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That would be -- it looks like the orders have been consistent now, which is good. But I'm from the Show-Me state so I watch it every -- the first thing I do every morning is I click on my computer and every business you look at bookings and shipments because we keep our foot on the brake and the gas, and that's why we reacted so quickly, that's why we have such a great financial result because we react faster than most people. But my expectation would be that you would expect to see it start to come back if the inventory is depleted. And even if the levels of orders are consistent, you expect to see the people need more inventory and if the business is picking up, hopefully, the second half as some people may project, it's certainly would be something we would see sometime later in the first half, I would expect.

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Sreekrishnan Sankarnarayanan, Cowen and Company, LLC, Research Division - MD & Senior Research Analyst [21]

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Got it. Just a last question from my end for Seth. Is it $75 million you have left in your buyback at this point?

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Seth H. Bagshaw, MKS Instruments, Inc. - Senior VP, CFO & Treasurer [22]

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Yes, that's correct. Krish, it's about $73 million and change. That's correct.

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Operator [23]

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Your next question comes from Patrick Ho with Stifel.

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J. Ho, Stifel, Nicolaus & Company, Incorporated, Research Division - MD of Technology Sector [24]

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Maybe Jerry, just to kind of follow up and maybe just to clarify. When you said that orders on the semi side are now steady, do you believe from an order flow standpoint, you've reached the bottom? And like you said, as soon as the customers work off their inventory, that will be the "catalyst for a rebound in your" semi orders?

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Gerald G. Colella, MKS Instruments, Inc. - CEO & Director [25]

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Well, Patrick, I wish I could tell you definitively if I believe that we've hit the bottom, and we're turning up. But I've been at this for 35.5 years, and we have to be prepared for an event one way or the other. It appears to me from what I'm hearing from my sales team and from customers we've talked to that things appear to be stabilized and consistent. And we are acting that way as I indicated on the answer to Amanda, we're making significant investments and capacity increases in a building we haven't done in over 18 years because our belief of it coming back. So if I had to guess if they appear we're at a good stabilized point and would expect to see it start to come back at some point. But I'm sure we've surprised people when we went from $570 million to $490 million and $490 million to $440 million. And we're a conservative company that likes to look at the business in a reasonable way to give guidance. So it appears stabilized, and I'm not -- I don't doubt that it's stabilized and I hope it continues that way. But we have to be prepared one way or the other, but I'm confident in the long term for sure. I know that was a squishy answer, but I just don't want to go out and be definitive on something until I see more than a quarter's worth of consistency. But it feels pretty good from what our salespeople are telling us.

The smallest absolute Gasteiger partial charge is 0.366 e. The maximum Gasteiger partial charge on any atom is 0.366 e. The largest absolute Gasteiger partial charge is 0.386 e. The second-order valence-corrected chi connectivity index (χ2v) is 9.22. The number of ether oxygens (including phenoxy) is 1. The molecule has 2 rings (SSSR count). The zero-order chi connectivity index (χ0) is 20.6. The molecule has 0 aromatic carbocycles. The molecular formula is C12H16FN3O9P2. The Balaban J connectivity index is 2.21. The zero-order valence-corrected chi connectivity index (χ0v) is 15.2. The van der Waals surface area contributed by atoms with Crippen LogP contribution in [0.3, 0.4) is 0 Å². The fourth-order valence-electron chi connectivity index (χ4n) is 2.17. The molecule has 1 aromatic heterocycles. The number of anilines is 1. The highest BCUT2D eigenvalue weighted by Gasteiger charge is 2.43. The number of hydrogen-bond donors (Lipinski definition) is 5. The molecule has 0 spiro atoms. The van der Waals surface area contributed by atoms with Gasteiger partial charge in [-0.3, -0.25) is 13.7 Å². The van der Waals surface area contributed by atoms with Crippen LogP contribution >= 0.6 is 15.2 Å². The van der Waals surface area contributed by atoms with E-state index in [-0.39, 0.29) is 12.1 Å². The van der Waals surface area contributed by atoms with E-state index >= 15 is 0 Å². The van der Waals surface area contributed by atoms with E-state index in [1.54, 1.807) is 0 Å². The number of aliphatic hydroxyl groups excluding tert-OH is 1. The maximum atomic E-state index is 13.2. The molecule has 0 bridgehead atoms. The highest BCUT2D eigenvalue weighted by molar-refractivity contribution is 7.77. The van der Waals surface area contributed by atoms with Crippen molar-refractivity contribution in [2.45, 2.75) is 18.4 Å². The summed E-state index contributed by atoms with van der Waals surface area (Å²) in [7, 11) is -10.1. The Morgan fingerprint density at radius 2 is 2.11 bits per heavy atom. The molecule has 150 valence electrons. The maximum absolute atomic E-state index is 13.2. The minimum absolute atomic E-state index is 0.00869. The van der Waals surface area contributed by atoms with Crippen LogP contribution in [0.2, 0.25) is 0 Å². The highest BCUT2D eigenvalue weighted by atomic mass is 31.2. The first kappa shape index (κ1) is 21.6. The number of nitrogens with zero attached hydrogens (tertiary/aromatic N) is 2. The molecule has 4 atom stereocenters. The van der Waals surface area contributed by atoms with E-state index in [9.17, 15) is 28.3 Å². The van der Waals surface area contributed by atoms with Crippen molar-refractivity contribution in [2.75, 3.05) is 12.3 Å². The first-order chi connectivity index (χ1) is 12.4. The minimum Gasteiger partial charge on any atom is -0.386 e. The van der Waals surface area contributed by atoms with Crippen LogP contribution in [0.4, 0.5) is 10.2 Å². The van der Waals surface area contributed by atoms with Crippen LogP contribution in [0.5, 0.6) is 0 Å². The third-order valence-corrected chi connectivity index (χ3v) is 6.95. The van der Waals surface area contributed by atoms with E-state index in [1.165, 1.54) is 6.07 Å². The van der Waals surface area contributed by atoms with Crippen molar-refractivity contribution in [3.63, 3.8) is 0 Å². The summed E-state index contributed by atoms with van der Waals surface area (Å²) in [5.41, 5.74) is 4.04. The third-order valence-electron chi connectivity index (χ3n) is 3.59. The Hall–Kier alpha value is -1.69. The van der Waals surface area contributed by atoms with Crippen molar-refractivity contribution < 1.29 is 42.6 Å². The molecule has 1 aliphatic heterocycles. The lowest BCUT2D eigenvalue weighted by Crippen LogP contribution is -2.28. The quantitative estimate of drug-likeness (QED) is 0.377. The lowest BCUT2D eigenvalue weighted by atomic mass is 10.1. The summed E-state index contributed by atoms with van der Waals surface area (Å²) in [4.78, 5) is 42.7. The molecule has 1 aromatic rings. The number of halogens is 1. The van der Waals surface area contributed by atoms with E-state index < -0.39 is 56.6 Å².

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J. Ho, Stifel, Nicolaus & Company, Incorporated, Research Division - MD of Technology Sector [26]

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Fair enough. Maybe then as a follow-up question on your Advanced Markets and in particular, the laser business. Obviously, there's a lot of noise out there on the entire laser industry, particularly in the industrial segment. Can you again just kind of clarify and maybe just highlight where your market strengths are? Because I think you're a lot less on the industrial side of things relative to traditional fiber laser company. If you could give a little bit of clarity on some of your market opportunities. And I know you I think briefly mentioned it in your prepared remarks about opportunities in solar and PCB. What are some of the other emerging market opportunities that you see for your laser business specifically?

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Gerald G. Colella, MKS Instruments, Inc. - CEO & Director [27]